Chris Dickman, an ecologist at the University of Sydney, said that his original figure of 480 million animals was conservative - and only included those in the state of New South Wales (NSW).
Speaking to Huffington Post, he said: "The original figure - the 480m - was based on mammals, birds and reptiles for which we do have densities, and that figure now is a little bit out of date. It's over 800m given the extent of the fires now - in New South Wales alone.
"If 800m sounds a lot, it's not all the animals in the firing line."
According to the news outlet, the original figure was around half a billion, but that only referred to the area of NSW and did not include bats, frogs or invertebrates. With those numbers included, Dickman said that the amount of dead animals exceeds one billion 'without any doubt at all'.
Although the bushfires continue to ravage huge swathes of the region, there are thankfully still a rare few positives to take from the situation, with volunteers coming together to try to do their bit to help.
A video that was posted on Reddit shows two cousins travelling around one of the areas worst hit by the bushfires, as they collected koalas and took the animals to safety.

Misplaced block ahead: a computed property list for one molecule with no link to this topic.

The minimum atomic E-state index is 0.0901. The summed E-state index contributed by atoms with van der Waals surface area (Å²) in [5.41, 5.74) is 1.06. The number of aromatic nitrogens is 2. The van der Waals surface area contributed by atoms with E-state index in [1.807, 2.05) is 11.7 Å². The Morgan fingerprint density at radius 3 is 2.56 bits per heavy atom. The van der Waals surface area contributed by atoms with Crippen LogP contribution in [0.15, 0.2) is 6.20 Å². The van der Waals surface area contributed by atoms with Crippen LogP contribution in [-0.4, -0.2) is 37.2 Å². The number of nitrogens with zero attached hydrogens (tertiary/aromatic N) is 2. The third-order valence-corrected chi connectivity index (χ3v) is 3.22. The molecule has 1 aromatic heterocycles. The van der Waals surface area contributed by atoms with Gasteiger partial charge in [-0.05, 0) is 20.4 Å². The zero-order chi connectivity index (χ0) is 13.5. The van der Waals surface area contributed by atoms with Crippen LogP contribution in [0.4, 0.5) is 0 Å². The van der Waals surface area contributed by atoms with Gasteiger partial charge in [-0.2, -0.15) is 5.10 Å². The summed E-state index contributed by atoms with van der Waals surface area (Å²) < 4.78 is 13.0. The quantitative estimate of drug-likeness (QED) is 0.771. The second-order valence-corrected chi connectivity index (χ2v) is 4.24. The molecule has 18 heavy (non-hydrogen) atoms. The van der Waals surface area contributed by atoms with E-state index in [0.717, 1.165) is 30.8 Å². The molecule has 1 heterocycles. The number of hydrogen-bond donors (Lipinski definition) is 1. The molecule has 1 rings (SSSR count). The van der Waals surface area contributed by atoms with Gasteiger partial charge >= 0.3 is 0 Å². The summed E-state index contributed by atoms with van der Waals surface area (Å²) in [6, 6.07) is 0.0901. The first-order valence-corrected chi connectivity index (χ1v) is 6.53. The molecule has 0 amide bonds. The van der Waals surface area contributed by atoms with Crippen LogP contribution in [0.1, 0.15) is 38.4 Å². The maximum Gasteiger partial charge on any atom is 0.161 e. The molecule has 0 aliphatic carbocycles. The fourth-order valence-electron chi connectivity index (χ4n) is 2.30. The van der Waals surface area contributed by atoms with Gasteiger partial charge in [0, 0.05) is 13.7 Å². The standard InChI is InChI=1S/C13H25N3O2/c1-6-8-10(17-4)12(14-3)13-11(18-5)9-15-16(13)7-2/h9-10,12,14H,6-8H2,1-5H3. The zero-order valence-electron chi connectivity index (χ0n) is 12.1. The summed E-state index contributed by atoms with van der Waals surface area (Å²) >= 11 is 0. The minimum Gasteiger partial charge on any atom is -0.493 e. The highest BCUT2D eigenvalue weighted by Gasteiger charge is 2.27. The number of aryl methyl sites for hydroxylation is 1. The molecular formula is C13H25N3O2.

The short video shows a car filled with koalas that have been rescued. It was filmed on Kangaroo Island, known as Australia's answer to the Galapagos Islands because of the rich biodiversity present there.
Around half of Kangaroo Island is thought to have been destroyed by the fires. It's estimated that more than 20,000 koalas have died, over half of the island's 50,000-strong population, but the two men made sure it didn't spell the end for at least some of them.
The two cousins in question are 19-year-old Micah and 18-year-old Caleb. While there's no exact figure on how many koalas they managed to rescue, they reckon that it's around 20.
Of that number, six of the marsupials were orphaned and two of them were mothers with children.
As well as rescuing them, Micah and Caleb are going to look after the koalas until they can return to the wild, and refuse to take them off the island because it would further hurt an already decimated local population.
Featured Image Credit: PA
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